“For the illustrious Church is [now] everywhere, and everywhere is the winepress digged: because those who do receive the Spirit are everywhere.[12]” Once again, more than one thousand three hundred years before the Protestant Reformation, and more than one hundred years before Roman Catholicism, Irenaeus spoke of the church as being those who receive the Spirit. Far from being a historically Protestant doctrine, the doctrine of the universal church being composed of all of the redeemed is a historically ancient doctrine. The innovation comes from those who reject this truth.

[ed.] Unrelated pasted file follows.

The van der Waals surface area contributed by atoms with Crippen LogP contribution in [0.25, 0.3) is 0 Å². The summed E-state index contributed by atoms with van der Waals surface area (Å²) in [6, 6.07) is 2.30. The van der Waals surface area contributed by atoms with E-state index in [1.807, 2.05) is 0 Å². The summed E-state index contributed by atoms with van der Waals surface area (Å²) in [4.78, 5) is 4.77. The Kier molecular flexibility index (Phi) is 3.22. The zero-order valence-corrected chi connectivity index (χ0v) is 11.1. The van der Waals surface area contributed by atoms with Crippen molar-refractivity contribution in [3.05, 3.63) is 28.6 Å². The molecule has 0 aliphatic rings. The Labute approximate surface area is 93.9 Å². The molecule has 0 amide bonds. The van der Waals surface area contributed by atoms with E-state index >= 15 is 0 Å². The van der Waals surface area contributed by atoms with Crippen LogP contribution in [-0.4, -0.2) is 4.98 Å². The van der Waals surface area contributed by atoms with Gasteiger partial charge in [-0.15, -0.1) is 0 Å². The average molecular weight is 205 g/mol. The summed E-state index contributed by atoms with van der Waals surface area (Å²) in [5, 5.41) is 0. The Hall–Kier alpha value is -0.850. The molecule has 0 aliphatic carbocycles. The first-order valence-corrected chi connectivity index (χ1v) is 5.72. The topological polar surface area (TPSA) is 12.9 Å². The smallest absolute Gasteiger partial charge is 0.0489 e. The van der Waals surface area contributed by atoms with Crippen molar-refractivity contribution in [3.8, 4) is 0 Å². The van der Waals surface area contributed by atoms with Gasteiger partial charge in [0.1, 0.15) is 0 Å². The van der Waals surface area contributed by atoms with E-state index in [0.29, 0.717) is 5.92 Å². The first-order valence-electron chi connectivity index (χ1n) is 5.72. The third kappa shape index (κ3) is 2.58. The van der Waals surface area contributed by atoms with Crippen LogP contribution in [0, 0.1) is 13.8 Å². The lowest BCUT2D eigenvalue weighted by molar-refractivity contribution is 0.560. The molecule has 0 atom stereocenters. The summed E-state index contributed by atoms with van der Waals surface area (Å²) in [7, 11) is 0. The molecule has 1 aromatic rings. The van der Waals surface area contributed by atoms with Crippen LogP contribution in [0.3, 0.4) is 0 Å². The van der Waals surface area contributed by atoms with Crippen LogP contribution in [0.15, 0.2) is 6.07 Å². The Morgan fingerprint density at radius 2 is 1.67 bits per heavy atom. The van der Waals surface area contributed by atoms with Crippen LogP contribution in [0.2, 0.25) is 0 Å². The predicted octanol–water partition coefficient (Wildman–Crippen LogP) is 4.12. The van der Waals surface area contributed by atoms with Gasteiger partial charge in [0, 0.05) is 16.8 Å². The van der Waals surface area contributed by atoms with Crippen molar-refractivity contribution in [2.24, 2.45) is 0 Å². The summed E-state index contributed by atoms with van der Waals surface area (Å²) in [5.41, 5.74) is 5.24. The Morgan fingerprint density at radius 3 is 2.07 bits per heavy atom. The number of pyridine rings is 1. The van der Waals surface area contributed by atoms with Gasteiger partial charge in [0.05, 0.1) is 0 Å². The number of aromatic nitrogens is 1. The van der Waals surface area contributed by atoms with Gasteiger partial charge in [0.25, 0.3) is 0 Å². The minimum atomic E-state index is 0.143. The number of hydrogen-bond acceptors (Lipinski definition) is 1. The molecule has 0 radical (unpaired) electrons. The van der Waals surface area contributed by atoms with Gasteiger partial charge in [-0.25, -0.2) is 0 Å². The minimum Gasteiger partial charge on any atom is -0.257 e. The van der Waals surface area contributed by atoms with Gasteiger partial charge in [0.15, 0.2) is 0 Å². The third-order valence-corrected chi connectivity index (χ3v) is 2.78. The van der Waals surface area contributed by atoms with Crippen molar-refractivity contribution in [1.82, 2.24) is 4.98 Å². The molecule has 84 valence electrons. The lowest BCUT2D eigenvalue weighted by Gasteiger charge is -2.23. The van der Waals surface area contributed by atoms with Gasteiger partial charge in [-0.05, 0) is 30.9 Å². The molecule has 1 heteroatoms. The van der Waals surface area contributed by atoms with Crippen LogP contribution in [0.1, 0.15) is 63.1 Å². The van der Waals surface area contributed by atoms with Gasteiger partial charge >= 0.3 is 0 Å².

“If, then, God promised him the inheritance of the land, yet he did not receive it during all the time of his sojourn there, it must be, that together with his seed, that is, those who fear God and believe in Him, he shall receive it at the resurrection of the just. For his seed is the Church, which receives the adoption to God through the Lord, as John the Baptist said: “For God is able from the stones to raise up children to Abraham.” Thus also the apostle says in the Epistle to the Galatians: “But ye, brethren, as Isaac was, are the children of the promise.”10 And again, in the same Epistle, he plainly declares that they who have believed in Christ do receive Christ, the promise to Abraham thus saying, “The promises were spoken to Abraham, and to his seed. Now He does not say, And of seeds, as if [He spake] of many, but as of one, And to thy seed, which is Christ.” And again, confirming his former words, he says, “Even as Abraham believed God, and it was accounted to him for righteousness. Know ye therefore, that they which are of faith are the children of Abraham. But the Scripture, foreseeing that God would justify the heathen through faith, declared to Abraham beforehand, That in thee shall all nations be blessed. So then they which are of faith shall be blessed with faithful Abraham.”12 Thus, then, they who are of faith shall be blessed with faithful Abraham, and these are the children of Abraham. Now God made promise of the earth to Abraham and his seed; yet neither Abraham nor his seed, that is, those who are justified by faith, do now receive any inheritance in it; but they shall receive it at the resurrection of the just. For God is true and faithful; and on this account He said, “Blessed are the meek, for they shall inherit the earth.”[13]” Note that Irenaeus speaks of Abraham and says, “His seed is the Church, which receives the adoption to God through the Lord.” We cannot but accept that Irenaeus was teaching that the church has a universal aspect to her nature, and that universal church is composed of all who believe on Jesus Christ.